[태영호TV]-ThaeYongHoTV- [북핵외교 심층분석]-Nuclear Diplomacy Ep-3 [김정일의 남자 리용호와 냉면보이 리선권]
Welcome everyone It’s time for your weekly update of Thae Yong Ho’s Nuclear Diplomacy, brought to you every Tuesday. Today’s episode covers the sudden removal of Ri Yong Ho as foreign minister and what that means for North Korea’s U.S and South Korea policy going forward. I’ll continue the discussion in the next episode of Nuclear Diplomacy where I’ll share my thoughts on how the U.S and South Korean governments’ should respond to North Korea’s new policies. There are reports that North Korea’s top diplomat, Foreign Minister Ri Yong Ho, has been swiftly replaced by Ri Son Gwon, the Chairman of the Committee for the Peaceful Reunification of the Fatherland. If this is indeed true, it is an unthinkable change and I find it hard to believe. It’s not an exaggeration to say that North Korea’s history has been a history of purges. The Foreign Ministry, a place almost impossible to run without professional expertise and experience, has been known as a safe sanctuary from purges. Less than a handful of people have been positioned as North Korea’s Foreign Minister without diplomatic experience, dating back to former Chairman of the Workers’ Party of South Korea, Pak Hon Yong, and Pak Song Chol, one of Kim Il Sung’s partisan comrades. Those appointments were during the cold war when North Korea had little to no diplomatic relations with the West. Paek Nam Sun, an official from the ‘South Korea line’ (a collective term for departments responsible for South Korea policy and diplomacy), was appointed as foreign minister in the early 2000’s. But, prior to his appointment, he had previous experience in overseeing the foreign ministry and South Korea focused departments as the vice director of the Organization & Guidance Department. Paek Nam Sun also had foreign service experience under his belt, serving as ambassador to Poland in the 80’s. Several experts see Ri Yong Ho’s dismissal as a shift from Ri Su Yong, the vice chairman of the Workers’ Party, and Ri Yong Ho’s out-and-out U.S policy to a new U.S and South Korea policy to deliver a breakthrough in dialogue with the U.S. While others say sending a military hard-liner to head the Foreign Ministry is sending a strong message to the U.S, one that may lead to closing the window for dialogue and signal a shift towards hard-line policies. Now I’ll explain what kind of figure Ri Yong Ho was within North Korea’s foreign service Ri Yong Ho appeared on the scene during the 1994 Geneva Agreed-Framework talks and quickly became a leading figure in U.S diplomacy and strategist by the end of the 90’s. He was a true strategist, a rare breed in North Korea. Kim Jong Il called Ri Yong Ho a ‘Diplomatic Schemer’ after reading a report he had prepared. Kim Jong Il held Ri Yong Ho in high esteem due to his strategic intelligence but also his family connections. His father, Ri Myong Jae, served Kim Jong Il as the head of the 3rd floor secretariat during the 70’s and 80’s. The head of the 3rd floor secretariat in North Korea reports directly to the leader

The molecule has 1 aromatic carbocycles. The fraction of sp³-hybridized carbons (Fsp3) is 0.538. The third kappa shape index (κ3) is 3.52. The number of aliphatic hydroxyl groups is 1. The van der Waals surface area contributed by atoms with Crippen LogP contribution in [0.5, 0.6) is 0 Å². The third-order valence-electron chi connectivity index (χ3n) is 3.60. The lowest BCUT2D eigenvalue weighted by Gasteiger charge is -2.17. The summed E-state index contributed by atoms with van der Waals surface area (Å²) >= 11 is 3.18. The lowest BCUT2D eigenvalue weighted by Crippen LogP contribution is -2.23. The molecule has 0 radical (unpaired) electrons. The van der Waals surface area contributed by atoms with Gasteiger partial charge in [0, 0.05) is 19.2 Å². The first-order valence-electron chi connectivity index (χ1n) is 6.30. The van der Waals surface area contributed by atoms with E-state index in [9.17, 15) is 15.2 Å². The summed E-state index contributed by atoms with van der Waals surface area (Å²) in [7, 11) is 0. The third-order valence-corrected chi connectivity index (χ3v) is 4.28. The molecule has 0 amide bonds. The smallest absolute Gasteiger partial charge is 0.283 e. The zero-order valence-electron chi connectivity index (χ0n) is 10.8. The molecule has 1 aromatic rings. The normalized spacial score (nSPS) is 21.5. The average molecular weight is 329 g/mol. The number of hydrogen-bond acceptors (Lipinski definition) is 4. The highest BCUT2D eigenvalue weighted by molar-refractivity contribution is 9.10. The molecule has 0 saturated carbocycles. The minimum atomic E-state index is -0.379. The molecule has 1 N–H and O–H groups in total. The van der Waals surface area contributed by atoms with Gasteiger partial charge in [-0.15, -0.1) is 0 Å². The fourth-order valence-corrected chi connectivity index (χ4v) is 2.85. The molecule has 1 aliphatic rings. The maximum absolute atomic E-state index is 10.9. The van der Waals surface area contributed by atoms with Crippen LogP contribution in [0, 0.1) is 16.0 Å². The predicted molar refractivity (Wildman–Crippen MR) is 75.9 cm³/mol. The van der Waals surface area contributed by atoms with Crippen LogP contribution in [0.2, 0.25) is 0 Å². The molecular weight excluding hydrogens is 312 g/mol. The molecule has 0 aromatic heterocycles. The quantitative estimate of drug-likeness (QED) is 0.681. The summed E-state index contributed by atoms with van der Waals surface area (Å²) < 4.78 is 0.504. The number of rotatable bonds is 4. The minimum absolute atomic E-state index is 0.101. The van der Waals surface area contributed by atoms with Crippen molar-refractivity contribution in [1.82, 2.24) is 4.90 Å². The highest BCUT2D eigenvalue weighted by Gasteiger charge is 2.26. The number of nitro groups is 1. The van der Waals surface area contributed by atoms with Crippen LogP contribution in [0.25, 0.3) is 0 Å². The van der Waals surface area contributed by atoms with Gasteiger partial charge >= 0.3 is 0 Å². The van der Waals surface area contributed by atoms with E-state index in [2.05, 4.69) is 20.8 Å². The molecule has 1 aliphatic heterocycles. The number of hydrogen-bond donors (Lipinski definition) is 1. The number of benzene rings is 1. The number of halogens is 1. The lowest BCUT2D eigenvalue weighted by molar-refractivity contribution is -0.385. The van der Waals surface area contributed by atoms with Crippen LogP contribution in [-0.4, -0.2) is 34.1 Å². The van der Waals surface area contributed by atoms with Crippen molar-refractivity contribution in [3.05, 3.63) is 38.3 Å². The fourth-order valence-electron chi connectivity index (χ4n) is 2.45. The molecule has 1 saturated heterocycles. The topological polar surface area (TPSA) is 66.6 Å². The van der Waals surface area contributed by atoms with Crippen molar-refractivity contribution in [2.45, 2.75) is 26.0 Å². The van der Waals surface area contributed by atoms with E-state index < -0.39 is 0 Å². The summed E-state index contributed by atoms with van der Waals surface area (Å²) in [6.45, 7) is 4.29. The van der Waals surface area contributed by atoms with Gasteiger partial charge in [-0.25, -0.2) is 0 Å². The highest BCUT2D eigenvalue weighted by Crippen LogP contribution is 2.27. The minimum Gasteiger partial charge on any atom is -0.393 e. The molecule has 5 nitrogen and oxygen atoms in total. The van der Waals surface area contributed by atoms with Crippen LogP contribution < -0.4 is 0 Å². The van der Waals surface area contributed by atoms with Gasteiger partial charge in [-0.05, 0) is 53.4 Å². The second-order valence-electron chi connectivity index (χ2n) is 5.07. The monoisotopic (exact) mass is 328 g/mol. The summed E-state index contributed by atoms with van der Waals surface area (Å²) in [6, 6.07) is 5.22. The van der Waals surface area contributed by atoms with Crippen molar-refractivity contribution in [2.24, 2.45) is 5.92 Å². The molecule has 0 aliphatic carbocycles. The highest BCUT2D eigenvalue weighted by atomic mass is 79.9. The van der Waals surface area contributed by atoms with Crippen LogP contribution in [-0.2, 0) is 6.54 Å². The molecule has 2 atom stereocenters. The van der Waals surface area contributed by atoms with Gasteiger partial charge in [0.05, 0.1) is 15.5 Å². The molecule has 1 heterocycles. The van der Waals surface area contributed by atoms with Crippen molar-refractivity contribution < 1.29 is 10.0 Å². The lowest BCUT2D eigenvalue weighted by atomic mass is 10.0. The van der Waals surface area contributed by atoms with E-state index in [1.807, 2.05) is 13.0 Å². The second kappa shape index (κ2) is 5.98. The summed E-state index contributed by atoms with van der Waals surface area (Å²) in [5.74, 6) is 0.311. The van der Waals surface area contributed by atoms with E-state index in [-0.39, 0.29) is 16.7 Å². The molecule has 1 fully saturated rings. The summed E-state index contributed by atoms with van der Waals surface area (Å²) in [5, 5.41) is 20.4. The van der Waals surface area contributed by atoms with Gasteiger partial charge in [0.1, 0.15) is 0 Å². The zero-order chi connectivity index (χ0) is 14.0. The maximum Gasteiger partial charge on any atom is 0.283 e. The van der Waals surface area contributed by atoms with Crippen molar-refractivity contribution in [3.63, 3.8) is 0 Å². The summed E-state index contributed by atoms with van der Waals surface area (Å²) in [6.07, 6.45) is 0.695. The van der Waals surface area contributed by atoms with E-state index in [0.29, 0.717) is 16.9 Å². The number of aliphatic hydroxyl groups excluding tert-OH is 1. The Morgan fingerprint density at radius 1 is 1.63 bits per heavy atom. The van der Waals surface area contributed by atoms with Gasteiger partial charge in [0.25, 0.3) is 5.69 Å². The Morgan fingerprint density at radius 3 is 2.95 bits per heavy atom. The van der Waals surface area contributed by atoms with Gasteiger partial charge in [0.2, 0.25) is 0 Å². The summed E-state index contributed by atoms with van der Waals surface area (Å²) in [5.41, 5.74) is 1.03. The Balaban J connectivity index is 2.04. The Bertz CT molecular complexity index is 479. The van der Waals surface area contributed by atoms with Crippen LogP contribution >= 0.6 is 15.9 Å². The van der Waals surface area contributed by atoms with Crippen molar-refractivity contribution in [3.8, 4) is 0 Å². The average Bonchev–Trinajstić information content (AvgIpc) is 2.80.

and is a huge position. It is currently occupied by Kim Chang Son. It’s the equivalent to being the Blue House Chief of Staff. Ri Yong Ho’s strategic value at the time was so immense that when I was in the Foreign Ministry, former first vice foreign minister, Kang Sok Ju, once told a group of diplomats that North Korea’s foreign service will flourish if he had five diplomats like Ri Yong Ho. Ri Yong Ho, in my experience working with him in the UK, was a studious figure that would stay in his office all day reading and writing. If anything, I hold his professionalism in high regard. Ri Yong Ho was behind the idea of declaring a quasi state of war to heighten tensions before North Korea withdrew from the NPT in 1993, He was also the brains behind freezing North Korea’s nuclear power plants in exchange for light water reactor plants in 1994, He also advised Kim Jong Il about the most strategic time to test North Korea’ first nuclear weapon in 2006 while he was in the UK. Ri Yong Ho has been an ever-present figure in U.S-North Korea negotiations over the last few decades. Now, Kim Jong Un had discarded Ri Yong Ho the“Diplomatic Schemer”, a man his own father had held in high esteem. Ri Yong Ho’s dismissal is akin to losing ‘a thousand troops and horses’ for North Korea’s foreign service, while the U.S and South Korea has been given an unexpected opportunity. Why has Kim Jong Un dumped a foreign service stalwart in Ri Yong Ho with a diplomatically inexperienced Ri Son Gwon? I believe I can find the answer in Kim Jong Un’s political method for the last 8 years. The North Korean economy in the last 8 years has been in recession and his plans to improve the economy are not working. Instead of examining the faults his own policies, he is finding blame in his cadre’s willpower and incompetence. This is the reason why North Korea has had so many key personnel changes in the last year. There were so many Ministers of the People’s Armed Forces or Chiefs of the General Staff that I started to forget all their names. Even the favored Choe Ryong Hae held four different positions in the last 8 years. As vice-director of the Working Organization Department, director of the General Political Bureau of the Korean People’s Army, director of the Organization and Guidance Department and president of the Presidium of the Supreme People’s Assembly respectively. Next reason for removing Ri Yong Ho is Kim Jong Un’s flip-flopping on U.S and South Korea policy. North Korea has never changed its position on nuclear armament and Korean unification. However, there are subtle strategic differences between the Foreign Ministry and the United Front Department on policy. They differ in their approach to achieving sanctions relief while maintaining nuclear weapons, unifying the peninsula under communist rule and how to use South Korea when engaging with the U.S. The Foreign Ministry pursues direct dialogue only with the U.S and excludes South Korea, while pushing claims to be recognized as a nuclear power through nuclear disarmament talks Ri Yong Ho and the North Korean foreign ministry view South Korea as a cog in America’s global strategy. Therefore, they believe changing U.S policy on the Korean peninsula will be the best option to change South Korea, not the other way around. The must engage in nuclear disarmament negotiations with the U.S, as a way to be recognized as a legitimate nuclear power dealing with another, and that means directly communicating with the U.S and excluding South Korea in such negotiations. In other words, South Korea is not a recognized nuclear power so they have no stake during nuclear related talks. United Front Department: Reaching the U.S and the international community through South Korea. Shaking the U.S-Korea alliance with an ‘our people’ mentality and changing U.S policy . The United Front Department recognize South Korea’s growth over the years and they seek to take advantage of growing anti-US sentiments in South Korea to shake up the U.S-Korea alliance, forcing the U.S into a corner. In doing so, the U.S will ultimately have to recognize North Korea as a nuclear power. These are the two differing perspectives between the Foreign Ministry and the United Front Department. So how did Inter-Korean relations and U.S-North Korea talks in 2018 unfold? U.S-North Korea relations hit rock bottom in 2017 and there were virtually no signs of a turnaround in 2018. In other words, the possibility of Kim Jong Un and Trump holding hands and hugging was unthinkable. Kim Yong Chul and other figures in the United Front Department believed they could rebuild a working relationship with the U.S and ease pressure on the nuclear issue if they successfully utilized South Korea. President Moon’s efforts delivering the Panmunjom Declaration in 2018 and successfully, albeit being close to a breakdown, mediating the Singapore summit strengthened the United Front Department’s position. Especially, the unthinkable achievement of bringing North Korea to the table to discuss a ‘trust building stage required for a denuclearized Korean peninsula” following the joint statement at the Singapore summit. An encouraged United Front Department went a step further to declare “a permanent dismantlement of the nuclear facilities in Yongbyon following reciprocal steps taken by the U.S” during the Pyongyang Joint Declaration in September. Delivering the news of dismantling Yongbyon’s nuclear facilities to the U.S through South Korea instead of negotiating with the U.S directly would have irked the Foreign Ministry. However, they couldn’t speak out as the whole affair was approved and led by Kim Jong Un with Kim Yong Chul in support. The displeasure of the Foreign Ministry was later revealed at the U.N General Assembly, shortly after the Pyongyang Joint Declaration in the same month. President Moon told the General Assembly that the Pyongyang Joint Declaration had reconfirmed Kim Jong Un’s willingness to denuclearize during this address. Three days later, on the same platform, Ri Yong Ho told the audience that the Pyongyang Joint Declaration was “a part of the new trust building process” that was agreed upon at the Singapore summit. There was no mention of dismantling Yongbyon facilities, which was the talk of the world. Ri Yong Ho’s address at the UN reaffirmed his position on the matter. The dialogue for denuclearization can only begin by lifting sanctions, and that North Korea will not give up its nuclear weapons before that happens. In hindsight, this message rang true as Kim Jong Un was too focused on achieving a result through negotiations and revealed his Yongbyon trump card far too easily and early. This gave enough time for the U.S to assess the situation and prepare for the Hanoi Summit. The South Korean government also made a slight mistake. North Korea giving up the Yongbyon facilities is a huge concession. The South Korean government should have stepped aside after delivering news of North Korea’s willingness to dismantle its nuclear facilities in Yongbyon to the U.S. Instead, it was blabbering about how Yongbyon was the heart of North Korea’s nuclear program, when it’s not. The U.S had every right to be excited as the two Korea’s simultaneously revealed the Yongbyon dismantlement deal. Ultimately, the Hanoi Summit broke down and Kim Yong Chol’s strategy to use the Yongbyon card to relieve sanctions was placed on the backburner and the pro-South Korea strategy was at an impasse. Fatal mistake in North Korea’s diplomacy. The ignorance of expertise and the failure of the top-down approach. Kim Jong Un was furious at his subordinates following the breakdown in Hanoi. Personnel directly responsible for the summit were demoted and Kim Yong Chul’s position as the head of U.S policy was no more. The South Korean government was also criticized for its role and was called an “intrusive mediator”. Kim Jong Un’s administrative policy address on April 12th clearly showed his angered emotional side. Kim Jong Un even unexpectedly declared an year-end ultimatum to the U.S. Usually, a year-end ultimatum is declared by the strong to the weak, not the other way around. Because, if the ultimatum is not backed by strong force then you may actually end up on the back foot. Ri Yong Ho would have never agreed to such an ultimatum that defy common sense. I thought this was a result of North Korea’s ‘top-down’ absolutism, a situation where the Foreign Ministry has to accept an angry Kim Jong Un’s decision. Ri Yong Ho was against publicizing North Korea’s intention to become a recognized nuclear power and wanted a gradual approach to dialogue with the U.S. He said “we must do what’s possible and take it step by step.” Instead of reaching an agreement, he believed in prolonging negotiation for about 5 years to make the U.S lose their enthusiasm for denuclearization. By this stage, sanctions on North Korea will have been eased and efforts to intensify them once more will be uncertain. Ri Yong Ho’s long term approach would have directly clashed with Kim Jong Un’s short-term plan to relieve sanctions and his impatient personality. Ri Yong Ho would have continued to hold meaningless summits and talks such as Trump’s surprise visit and the Stockholm talks without any agreement or progress to eventually tire out the U.S. While Kim Jong Un would have commanded his subordinates to deliver concrete results out of impatience and anxiety. The Foreign Ministry made extraordinary threats leading up to the deadline of the year-end ultimatum. I believe the Foreign Ministry made such threats to appease an angered Kim Jong Un in an obsequious act. Kim Jong Un, anxious from the approaching deadline, would have ordered the Foreign Ministry to throw the kitchen sink at the U.S with every threat possible, but, the U.S did not budge. A North Korean idiom comes to mind, “Kicking a dog after getting angry at your mother-in-law”, meaning directing your anger at the wrong person. It seems Kim Jong Un took out his anger at the Foreign minister, Ri Yong Ho. Kim Jong Un continued to harbour his frustrations and decided to replace Ri Yong Ho as foreign minister and remove him as a member of the politburo at the 5th plenary meeting. Ri Yong Ho was seated in the premier seating area when the plenum started but by the end of the plenum photoshoot, he was seen together with four other demoted members of the politburo. In summary, Kim Jong Un disapproved of Ri Yong Ho’s indirect and long-term tactics and revealed his own ‘full-frontal’ strategy to strengthen his image as an uncompromising leader. Kim Jong Il framed his diplomatic approach around covertness and uncertainty. He didn’t want anyone to know North Korea’s true intentions and used his partners to North Korea’s advantage. Now, his son is going in an opposite direction towards ‘full-frontal’ diplomacy, revealing all his cards for all to see. Thank you watching Thae Yong Ho’s Nuclear Diplomacy Analysis